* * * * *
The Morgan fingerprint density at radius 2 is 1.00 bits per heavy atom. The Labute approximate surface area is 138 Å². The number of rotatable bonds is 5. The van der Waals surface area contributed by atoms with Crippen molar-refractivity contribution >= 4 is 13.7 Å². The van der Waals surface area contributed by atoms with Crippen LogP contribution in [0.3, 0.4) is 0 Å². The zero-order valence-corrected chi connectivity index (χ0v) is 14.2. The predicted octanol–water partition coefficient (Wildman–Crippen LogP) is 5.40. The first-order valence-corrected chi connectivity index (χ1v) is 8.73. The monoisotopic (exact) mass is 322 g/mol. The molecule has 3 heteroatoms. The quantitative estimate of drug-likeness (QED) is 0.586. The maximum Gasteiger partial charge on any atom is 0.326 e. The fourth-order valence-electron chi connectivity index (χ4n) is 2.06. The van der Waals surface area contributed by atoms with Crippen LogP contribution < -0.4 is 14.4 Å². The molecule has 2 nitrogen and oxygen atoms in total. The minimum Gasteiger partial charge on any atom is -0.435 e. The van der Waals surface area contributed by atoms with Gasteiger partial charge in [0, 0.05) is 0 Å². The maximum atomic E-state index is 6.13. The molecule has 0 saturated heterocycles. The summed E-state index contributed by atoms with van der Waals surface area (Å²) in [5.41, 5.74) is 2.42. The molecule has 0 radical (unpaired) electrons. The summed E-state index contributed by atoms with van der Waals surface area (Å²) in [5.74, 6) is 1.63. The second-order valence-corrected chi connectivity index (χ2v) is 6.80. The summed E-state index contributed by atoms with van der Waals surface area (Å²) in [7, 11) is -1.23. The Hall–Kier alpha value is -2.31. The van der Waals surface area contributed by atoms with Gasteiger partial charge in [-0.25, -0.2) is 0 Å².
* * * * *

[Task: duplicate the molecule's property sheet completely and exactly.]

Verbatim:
The Morgan fingerprint density at radius 2 is 1.00 bits per heavy atom. The Labute approximate surface area is 138 Å². The number of rotatable bonds is 5. The van der Waals surface area contributed by atoms with Crippen molar-refractivity contribution >= 4 is 13.7 Å². The van der Waals surface area contributed by atoms with Crippen LogP contribution in [0.3, 0.4) is 0 Å². The zero-order valence-corrected chi connectivity index (χ0v) is 14.2. The predicted octanol–water partition coefficient (Wildman–Crippen LogP) is 5.40. The first-order valence-corrected chi connectivity index (χ1v) is 8.73. The monoisotopic (exact) mass is 322 g/mol. The molecule has 3 heteroatoms. The quantitative estimate of drug-likeness (QED) is 0.586. The maximum Gasteiger partial charge on any atom is 0.326 e. The fourth-order valence-electron chi connectivity index (χ4n) is 2.06. The van der Waals surface area contributed by atoms with Crippen LogP contribution < -0.4 is 14.4 Å². The molecule has 2 nitrogen and oxygen atoms in total. The minimum Gasteiger partial charge on any atom is -0.435 e. The van der Waals surface area contributed by atoms with Gasteiger partial charge in [0, 0.05) is 0 Å². The maximum atomic E-state index is 6.13. The molecule has 0 saturated heterocycles. The summed E-state index contributed by atoms with van der Waals surface area (Å²) in [5.41, 5.74) is 2.42. The molecule has 0 radical (unpaired) electrons. The summed E-state index contributed by atoms with van der Waals surface area (Å²) in [5.74, 6) is 1.63. The second-order valence-corrected chi connectivity index (χ2v) is 6.80. The summed E-state index contributed by atoms with van der Waals surface area (Å²) in [7, 11) is -1.23. The Hall–Kier alpha value is -2.31. The van der Waals surface area contributed by atoms with Gasteiger partial charge in [-0.25, -0.2) is 0 Å².